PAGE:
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Kurt v. Turkey (24276/94) [1998] ECHR 44 (25 May 1998)

Facts: the applicant was the father of the victim who disappeared four years before in Turkey and who was last seen surrounded by members of security forces. She made an application before the Commission against the Turkish authorities which refused to admit that his son had been taken into custody and had not been seen since. She was thereafter pressed by the Turkish authorities to withdraw her application.

Complaint: the applicant claimed his son's disappearance was the responsibility of the State and that there was a violation of article 2 (right to life), article 5, 3, 13, 14, 18 of the European Convention.

Holding: the ECHR did not find it necessary to consider article 2 since there was not enough evidence substantiating a claim of a violation of article 2.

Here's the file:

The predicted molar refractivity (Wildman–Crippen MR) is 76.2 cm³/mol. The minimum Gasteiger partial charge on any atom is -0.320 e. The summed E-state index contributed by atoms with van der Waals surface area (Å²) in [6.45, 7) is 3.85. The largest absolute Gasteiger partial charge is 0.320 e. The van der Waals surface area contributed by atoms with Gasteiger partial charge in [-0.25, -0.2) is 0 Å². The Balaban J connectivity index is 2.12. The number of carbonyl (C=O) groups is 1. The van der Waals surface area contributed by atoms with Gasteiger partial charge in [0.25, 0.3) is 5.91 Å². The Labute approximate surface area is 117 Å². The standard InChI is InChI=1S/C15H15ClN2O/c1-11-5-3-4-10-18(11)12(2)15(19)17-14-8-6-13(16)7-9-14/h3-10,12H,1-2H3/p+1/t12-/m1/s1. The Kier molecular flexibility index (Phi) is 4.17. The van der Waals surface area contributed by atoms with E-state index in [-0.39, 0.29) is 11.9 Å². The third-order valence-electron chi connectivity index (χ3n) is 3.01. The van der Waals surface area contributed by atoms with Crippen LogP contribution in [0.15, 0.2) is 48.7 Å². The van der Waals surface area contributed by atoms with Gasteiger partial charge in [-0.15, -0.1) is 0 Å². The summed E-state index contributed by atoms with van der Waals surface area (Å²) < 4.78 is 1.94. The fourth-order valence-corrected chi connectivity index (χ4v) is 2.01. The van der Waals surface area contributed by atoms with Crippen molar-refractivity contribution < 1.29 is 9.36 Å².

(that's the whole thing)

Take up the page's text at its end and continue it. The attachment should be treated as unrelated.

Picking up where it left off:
Reasoning: an applicant had to prove beyond a reasonable doubt that the victim had died before the court would find a violation of the right to life under Article 2. The Member States had a positive obligation under Article 2 to conduct an effective investigation into the circumstances surrounding an alleged unlawful killing by the agents of that State. However, the Court concluded that applicant's case rested entirely on presumptions and there was not concrete evidence to find a violation of article 2.

 

 

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